It's Okay Not To Eat! Food At End of Life

FOOD! We eat to live. It sustains living. Everyone and everything needs some form of food, of nourishment, to maintain life. Animals (and that includes humans), plants, insects, all need some form of food to live. It seems that with humans, we add to the nourishment aspect of eating a social component as well as an emotional one. We socialize with food. We show love with food.

My husband Jack has been dead eight months. In processing the five months from his diagnosis to his death, what stands out most for me is the tension that surrounded food. AND I KNEW BETTER!

As his body was declining, I experienced a driving intensity to feed him. He ate less and less, while I pleaded, badgered, coaxed, and pushed food on him. His not eating “enough” became our biggest point of tension. I never said, “You are dying and you need to eat,” but I was thinking it.

One day after a particularly tense session of his not eating and my strongly encouraging him to eat, I left the room in tears. It was then that I saw the obvious: I was trying to keep him alive while his body was preparing to die. Even with all my knowledge of end of life, my husband was going to die and my feeding him wasn’t going to change the outcome. It was only making this precious time together more challenging and disruptive.

I‘ve thought about my reactions. If I felt this frustration and even panic with all the knowledge and experience that I have, how do others, without the knowledge, cope? Probably poorly. SO I wrote a booklet, Always Offer, Never Force. This short booklet is in the format of my others. It addresses eating and not eating as end of life approaches, with some nutritional guidelines as well as what foods to offer.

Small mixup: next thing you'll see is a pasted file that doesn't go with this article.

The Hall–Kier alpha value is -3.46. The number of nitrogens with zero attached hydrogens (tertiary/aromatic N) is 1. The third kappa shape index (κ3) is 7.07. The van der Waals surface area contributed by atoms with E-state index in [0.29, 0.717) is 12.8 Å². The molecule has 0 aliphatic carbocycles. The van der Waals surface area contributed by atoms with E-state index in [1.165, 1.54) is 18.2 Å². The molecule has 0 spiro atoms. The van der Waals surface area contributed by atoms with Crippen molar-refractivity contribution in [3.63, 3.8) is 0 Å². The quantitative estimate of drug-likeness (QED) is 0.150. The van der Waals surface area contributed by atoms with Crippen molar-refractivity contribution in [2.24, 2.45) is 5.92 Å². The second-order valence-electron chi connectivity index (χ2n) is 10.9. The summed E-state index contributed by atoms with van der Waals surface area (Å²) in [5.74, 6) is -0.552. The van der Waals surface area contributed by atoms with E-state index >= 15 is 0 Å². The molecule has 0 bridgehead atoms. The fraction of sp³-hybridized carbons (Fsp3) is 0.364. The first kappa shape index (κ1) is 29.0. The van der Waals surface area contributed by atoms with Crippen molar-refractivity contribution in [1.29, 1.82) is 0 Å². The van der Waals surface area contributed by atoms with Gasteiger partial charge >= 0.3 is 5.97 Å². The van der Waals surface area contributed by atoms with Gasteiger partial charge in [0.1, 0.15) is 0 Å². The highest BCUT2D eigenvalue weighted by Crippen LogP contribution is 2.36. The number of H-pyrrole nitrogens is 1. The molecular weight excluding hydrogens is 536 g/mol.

Just as there are new rules in pain management, in sleep, in socialization at end of life, there are new rules for eating. My hope is that by reading about the normal progression of eating to not eating and what to do to help our special person during that time, my booklet can guide and support others as they journey this challenging road toward life’s conclusion.

How do I see Always Offer, Never Force being used?

  • Always Offer, Never Force is a companion to Gone From My Sight and The Eleventh Hour.
  • Include it with the initial hand out materials.
  • Read it with families and caregivers as a teaching tool. 
  • Brand it with your agency name and logo.
  • It is not just for Hospice use, but for Palliative Care programs and End of Life Doulas, as well.

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Gabe N.
You’re completely right that food is much more than nutrition. It has strong ties to culture, to family and community, and is a common way to show love. In working with hospice patients, I’ve found that loved ones have the hardest time when eating stops. Their loved one is unwell and they don’t know how to make them feel better, and preparing their favorite foods keeps them busy and makes them feel like they’re helping. I’ve found myself discussing how when we get sick we often don’t have an appetite for a few days, and it doesn’t preoccupy us or cause us discomfort. This is likely what their loved one is experiencing. However, before intake decreases, food can actually be a fun topic in hospice. Been on a strict diabetic diet for 30 years? Guess what, you can have anything you want now! And I can confirm, ice cream is a favorite at the end of life.
BK Books replied:
Hi Gabe, thank you for sharing your knowledge. Blessings to you in the work you are doing. Barbara